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Am J Respir Crit Care Med. 1994 Apr;149(4 Pt 1):953-9.

Effect of oral prednisone on airway inflammatory mediators in atopic asthma.

Author information

1
Department of Medicine and Experimental Therapeutics, University College, Dublin, Ireland.

Abstract

The mechanism of steroid action in asthma is unknown. Because steroids have effects in vitro on eicosanoid synthesis, we determined the effect of oral prednisone for 6 to 9 days on eicosanoid levels in bronchoalveolar lavage (BAL) fluid of 14 atopic asthmatic volunteers at baseline and after allergen instillation. We also determined the effect of prednisone on the ex vivo release of eicosanoids from macrophage-rich BAL-fluid cells. Prednisone reduced symptoms and inhaler use but had no significant effect on BAL-fluid eicosanoid levels. At baseline, prostaglandin D2 (PGD2) levels were 101 +/- 37 pg/ml in BAL fluid (mean +/- SEM), versus 66 +/- 18 pg/ml after prednisone; likewise, 5-hydroxy eicosatetraenoic acid (5-HETE) levels were 59 +/- 15 versus 78 +/- 21; leukotriene E4 (LTE4) levels were 35 +/- 13 versus 51 +/- 21, and 15-hydroxy eicosatetraenoic acid (15-HETE) levels were 29 +/- 8 versus 19 +/- 7. Allergen-stimulated levels of PGD2 were 1274 +/- 565 versus 1468 +/- 679 after prednisone; likewise, allergen-stimulated 5-HETE levels were 95 +/- 21 versus 82 +/- 21; those of LTE4 were 54 +/- 20 versus 91 +/- 51; and those of 15-HETE were 63 +/- 19 versus 60 +/- 25. Prednisone reduced the synthesis of eicosanoids in macrophage-rich BAL-fluid cells in vitro. LTB4 levels fell significantly from 35 +/- 6.4 ng/10(6) BAL-fluid cells to 17 +/- 5.4 after prednisone; likewise, levels of thromboxane B2 (TXB2) fell from 35.7 +/- 7.5 to 20.7 +/- 6.6. Part of the action of steroids may involve alteration in macrophage eicosanoid synthesis.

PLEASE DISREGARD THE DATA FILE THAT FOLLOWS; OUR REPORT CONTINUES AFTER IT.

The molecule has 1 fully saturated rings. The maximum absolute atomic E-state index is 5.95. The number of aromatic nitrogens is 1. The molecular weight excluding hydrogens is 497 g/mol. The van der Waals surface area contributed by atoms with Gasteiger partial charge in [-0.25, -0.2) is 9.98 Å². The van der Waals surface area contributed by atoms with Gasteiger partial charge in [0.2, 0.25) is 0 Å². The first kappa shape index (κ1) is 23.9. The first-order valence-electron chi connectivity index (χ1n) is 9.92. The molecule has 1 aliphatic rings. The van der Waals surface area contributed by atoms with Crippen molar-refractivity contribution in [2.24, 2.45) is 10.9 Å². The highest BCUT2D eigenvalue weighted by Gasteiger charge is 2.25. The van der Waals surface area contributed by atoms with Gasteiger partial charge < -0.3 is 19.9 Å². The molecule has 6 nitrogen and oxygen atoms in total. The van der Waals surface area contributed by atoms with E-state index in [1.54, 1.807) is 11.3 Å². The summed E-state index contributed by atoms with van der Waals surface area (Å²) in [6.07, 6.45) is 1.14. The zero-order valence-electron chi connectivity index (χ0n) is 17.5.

PMID:
8143061
DOI:
10.1164/ajrccm.149.4.8143061
[Indexed for MEDLINE]

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